Having walked the streets of both San Telmo and Congresso, we had built a healthy appetite and were really looking forward to our ‘closed-door’ dining experience, Puertas Cerrades, at Casa Saltshaker with Dan and Henry our soon-to-be-hosts.

We arrived outside the appartment and noticed a few people lurking apprehensively…fellow diners? Full of Dutch courage after apperitifs en route, we rang the bell and announced our arrival in Spanish. Henry appeared and ushered us into the apartment block…. Along with the other four people. Thankfully Dan made introductions as we headed into the garden. Result!! The other dinner guests hailed from Portugal and the US. Relief flooded through us as this meant we could focus on enjoying our five course supper, rather than making conversation in faltering Spanish!

The highlights? Toughie as a really balanced meal with thoughtful wine pairing, but here goes…..
Gazpacho d’oro, sorbete de cilantro – a smooth sweet gazpacho with the added twist of a coriander sorbet with a hint of chilli…. Washed down with a glass of Atemporal Brut
Lomo de conejo, pure rustico, ruckus selvatica – loin of rabbit (not that easy to come by) on a chickpea and potato mash, with rocket and mustard dressing .. Paired to perfection with Padrillos Pinot noir
Cheesecake de miel, compote de ciruelas – not a pudding fan in the slightest, the homemade plum compote worked a treat with the honey cheesecake.
Casa Saltshaker

Conversation flowed as freely as the wine; we traded travellers notes, anecdotes from home and our future holiday plans…Cindy, Sarah and Marcus especially, added to the pleasure of the evening. As Dan said, you never can tell how these sort of evenings unfold and ours was definitely a resounding success.

The heat is on…

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Arriving at Buenos Aires was an assault to the senses in every way; you could taste the heat, even at 9pm, and the noise and bustle were so very far removed from our luxe (and totally spoilt) cocoon of business class, on the flight over.

Clutching our pre-ordered voucher we eagerly headed towards the taxi service to take us to downtown BA; like true Brits abroad, we waited patiently at the desk and again once we had paid the fee. Might just as well have rocked up empty-handed, as it was organised mayhem with drivers coming up to collect their fares and grabbing any voucher to hand!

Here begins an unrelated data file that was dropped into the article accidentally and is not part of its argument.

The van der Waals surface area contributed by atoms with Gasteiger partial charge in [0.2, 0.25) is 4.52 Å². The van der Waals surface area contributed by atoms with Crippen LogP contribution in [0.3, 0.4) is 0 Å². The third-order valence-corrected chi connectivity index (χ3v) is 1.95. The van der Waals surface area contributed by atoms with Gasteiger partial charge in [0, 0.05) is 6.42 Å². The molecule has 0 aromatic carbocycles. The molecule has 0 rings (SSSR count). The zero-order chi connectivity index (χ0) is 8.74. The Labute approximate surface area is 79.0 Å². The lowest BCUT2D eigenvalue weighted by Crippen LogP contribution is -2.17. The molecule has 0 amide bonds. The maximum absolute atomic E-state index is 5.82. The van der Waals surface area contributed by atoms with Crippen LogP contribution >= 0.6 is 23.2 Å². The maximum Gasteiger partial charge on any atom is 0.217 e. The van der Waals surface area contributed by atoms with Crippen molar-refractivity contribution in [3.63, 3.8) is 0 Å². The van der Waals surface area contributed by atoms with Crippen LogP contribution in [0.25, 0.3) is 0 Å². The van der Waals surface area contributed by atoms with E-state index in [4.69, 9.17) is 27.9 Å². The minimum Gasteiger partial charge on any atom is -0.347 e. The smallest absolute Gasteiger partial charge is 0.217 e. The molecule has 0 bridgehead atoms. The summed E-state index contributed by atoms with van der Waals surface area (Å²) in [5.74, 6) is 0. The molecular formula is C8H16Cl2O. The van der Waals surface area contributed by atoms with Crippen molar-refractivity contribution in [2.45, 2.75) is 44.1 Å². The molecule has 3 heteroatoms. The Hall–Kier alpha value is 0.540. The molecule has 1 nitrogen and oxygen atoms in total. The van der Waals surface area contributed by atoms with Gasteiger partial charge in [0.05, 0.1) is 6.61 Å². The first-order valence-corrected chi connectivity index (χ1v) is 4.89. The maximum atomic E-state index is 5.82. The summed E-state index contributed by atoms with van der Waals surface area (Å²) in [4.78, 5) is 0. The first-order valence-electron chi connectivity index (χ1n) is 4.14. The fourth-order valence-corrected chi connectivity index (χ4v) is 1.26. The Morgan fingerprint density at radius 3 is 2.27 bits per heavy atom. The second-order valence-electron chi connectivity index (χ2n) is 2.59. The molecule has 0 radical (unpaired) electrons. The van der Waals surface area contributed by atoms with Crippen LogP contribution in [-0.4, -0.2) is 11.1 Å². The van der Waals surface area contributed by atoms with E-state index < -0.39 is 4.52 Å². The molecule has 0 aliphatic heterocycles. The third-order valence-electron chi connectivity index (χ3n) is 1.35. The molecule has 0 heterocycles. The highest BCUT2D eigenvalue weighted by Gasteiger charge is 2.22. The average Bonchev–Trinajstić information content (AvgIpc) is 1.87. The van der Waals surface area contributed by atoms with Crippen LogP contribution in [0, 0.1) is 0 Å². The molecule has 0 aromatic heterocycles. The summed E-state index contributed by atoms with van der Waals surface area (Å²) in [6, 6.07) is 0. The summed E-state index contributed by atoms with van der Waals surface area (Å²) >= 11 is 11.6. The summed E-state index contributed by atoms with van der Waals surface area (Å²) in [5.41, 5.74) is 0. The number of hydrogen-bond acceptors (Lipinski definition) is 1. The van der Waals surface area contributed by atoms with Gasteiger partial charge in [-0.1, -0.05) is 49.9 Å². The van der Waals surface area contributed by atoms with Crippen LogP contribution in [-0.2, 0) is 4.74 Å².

Hey ho, lesson learnt, we nodded off to the sounds of a city getting ready for the night ahead, as the cab cruised the streets of BA, lined with street-side cafes, restaurants and bars.

Matt picked the perfect place for us to unwind and get to grips with not only BA, but the rest of the trip planning that was still required; ATempo Design Hotel in Palermo Hollywood (one of the nicer districts close to the main hot spots but far enough away to get some sleep!)  It was an awesome duplex – huge and airy with plenty of space to spread out and streamline our kit ready for the next leg and tighter luggage allowance.

Exhausted, we crashed after a couple of glasses of jolly good Malbec from the lobby bar.

Saturday dawned bright, sunny and oh-so humid. Time to explore the neighborhood and get our bearings; in a four block radius we had two mini supermarkets; one Korean and the other Carrefour (albeit a baby one) four cafes, with Vintage Coffee having better java and vibe, plus five restaurants and scrummy looking bakery, Darma, to check out ……. all before we headed south.

More time than anything was spent dodging dog poo and cracked pavement tiles whilst checking out the grafitti art and counting the number of tags (twenty plus in the space of half an hour). Seriously.

28 degrees at 4pm was more than our poor ol’ pasty arms and legs  could handle on day one! Yep, the duplex not only came with a kitchen (of sorts) it had access to a terrace pool… What better way to acclimatise to the heat?!

Full graffiti wall

Full graffiti wall along Ave Santa Fe

And we are off…

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With but eight hours and counting until our airport pick up and a chilled bottle of bubbly in the fridge, we vowed we would not do our ‘usual’; leave final packing to the very last moment and pack half pissed.

Shoes chosen (black strappy), wash kit and jeans whittled down by weight, I hit the wall of tiredness around 2.30am. In my defence, even the most hardened of late night birds, would lose the will to stay alive, much less awake, faced with counting out sachets and weighing cooking/camping utensils! Matt soldiered on and finished off all the joint packing; from medical supplies to sleeping bags. There is still some explaining required as to how a gorilla mask made the muster over dehydrated camping food!